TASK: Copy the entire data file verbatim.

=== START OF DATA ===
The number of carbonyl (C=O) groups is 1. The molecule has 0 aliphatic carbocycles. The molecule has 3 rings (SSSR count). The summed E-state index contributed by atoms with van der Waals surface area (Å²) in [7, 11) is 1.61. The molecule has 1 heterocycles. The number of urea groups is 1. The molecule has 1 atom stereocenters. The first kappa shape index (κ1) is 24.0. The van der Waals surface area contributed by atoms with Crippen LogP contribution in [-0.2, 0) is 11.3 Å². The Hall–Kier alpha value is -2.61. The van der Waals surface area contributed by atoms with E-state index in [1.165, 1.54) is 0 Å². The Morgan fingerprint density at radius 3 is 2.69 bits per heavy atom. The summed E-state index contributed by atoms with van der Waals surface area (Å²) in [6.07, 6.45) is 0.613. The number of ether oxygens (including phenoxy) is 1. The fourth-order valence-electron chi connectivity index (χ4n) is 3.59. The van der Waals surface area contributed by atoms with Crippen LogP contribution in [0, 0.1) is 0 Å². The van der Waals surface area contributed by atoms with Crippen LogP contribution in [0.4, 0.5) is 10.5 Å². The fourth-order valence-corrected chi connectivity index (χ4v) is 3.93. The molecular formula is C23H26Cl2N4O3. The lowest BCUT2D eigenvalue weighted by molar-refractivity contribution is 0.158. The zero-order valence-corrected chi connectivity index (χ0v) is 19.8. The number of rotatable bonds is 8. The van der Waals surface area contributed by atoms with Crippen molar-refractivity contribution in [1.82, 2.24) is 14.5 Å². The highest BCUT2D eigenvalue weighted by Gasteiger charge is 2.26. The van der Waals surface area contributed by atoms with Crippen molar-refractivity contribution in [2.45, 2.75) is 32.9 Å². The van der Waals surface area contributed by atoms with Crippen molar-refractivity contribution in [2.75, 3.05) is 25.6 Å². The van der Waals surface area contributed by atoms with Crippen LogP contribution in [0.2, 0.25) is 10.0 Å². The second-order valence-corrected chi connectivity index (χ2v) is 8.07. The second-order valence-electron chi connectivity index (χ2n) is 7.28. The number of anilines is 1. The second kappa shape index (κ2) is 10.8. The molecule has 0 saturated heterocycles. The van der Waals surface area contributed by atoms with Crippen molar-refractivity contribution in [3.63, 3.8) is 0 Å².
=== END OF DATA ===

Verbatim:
The number of carbonyl (C=O) groups is 1. The molecule has 0 aliphatic carbocycles. The molecule has 3 rings (SSSR count). The summed E-state index contributed by atoms with van der Waals surface area (Å²) in [7, 11) is 1.61. The molecule has 1 heterocycles. The number of urea groups is 1. The molecule has 1 atom stereocenters. The first kappa shape index (κ1) is 24.0. The van der Waals surface area contributed by atoms with Crippen LogP contribution in [-0.2, 0) is 11.3 Å². The Hall–Kier alpha value is -2.61. The van der Waals surface area contributed by atoms with E-state index in [1.165, 1.54) is 0 Å². The Morgan fingerprint density at radius 3 is 2.69 bits per heavy atom. The summed E-state index contributed by atoms with van der Waals surface area (Å²) in [6.07, 6.45) is 0.613. The number of ether oxygens (including phenoxy) is 1. The fourth-order valence-electron chi connectivity index (χ4n) is 3.59. The van der Waals surface area contributed by atoms with Crippen LogP contribution in [0, 0.1) is 0 Å². The van der Waals surface area contributed by atoms with Crippen LogP contribution in [0.4, 0.5) is 10.5 Å². The fourth-order valence-corrected chi connectivity index (χ4v) is 3.93. The molecular formula is C23H26Cl2N4O3. The lowest BCUT2D eigenvalue weighted by molar-refractivity contribution is 0.158. The zero-order valence-corrected chi connectivity index (χ0v) is 19.8. The number of rotatable bonds is 8. The van der Waals surface area contributed by atoms with Crippen molar-refractivity contribution in [1.82, 2.24) is 14.5 Å². The highest BCUT2D eigenvalue weighted by Gasteiger charge is 2.26. The van der Waals surface area contributed by atoms with Crippen molar-refractivity contribution in [2.45, 2.75) is 32.9 Å². The van der Waals surface area contributed by atoms with Crippen molar-refractivity contribution in [2.75, 3.05) is 25.6 Å². The van der Waals surface area contributed by atoms with Crippen LogP contribution in [0.2, 0.25) is 10.0 Å². The second-order valence-corrected chi connectivity index (χ2v) is 8.07. The second-order valence-electron chi connectivity index (χ2n) is 7.28. The number of anilines is 1. The second kappa shape index (κ2) is 10.8. The molecule has 0 saturated heterocycles. The van der Waals surface area contributed by atoms with Crippen molar-refractivity contribution in [3.63, 3.8) is 0 Å².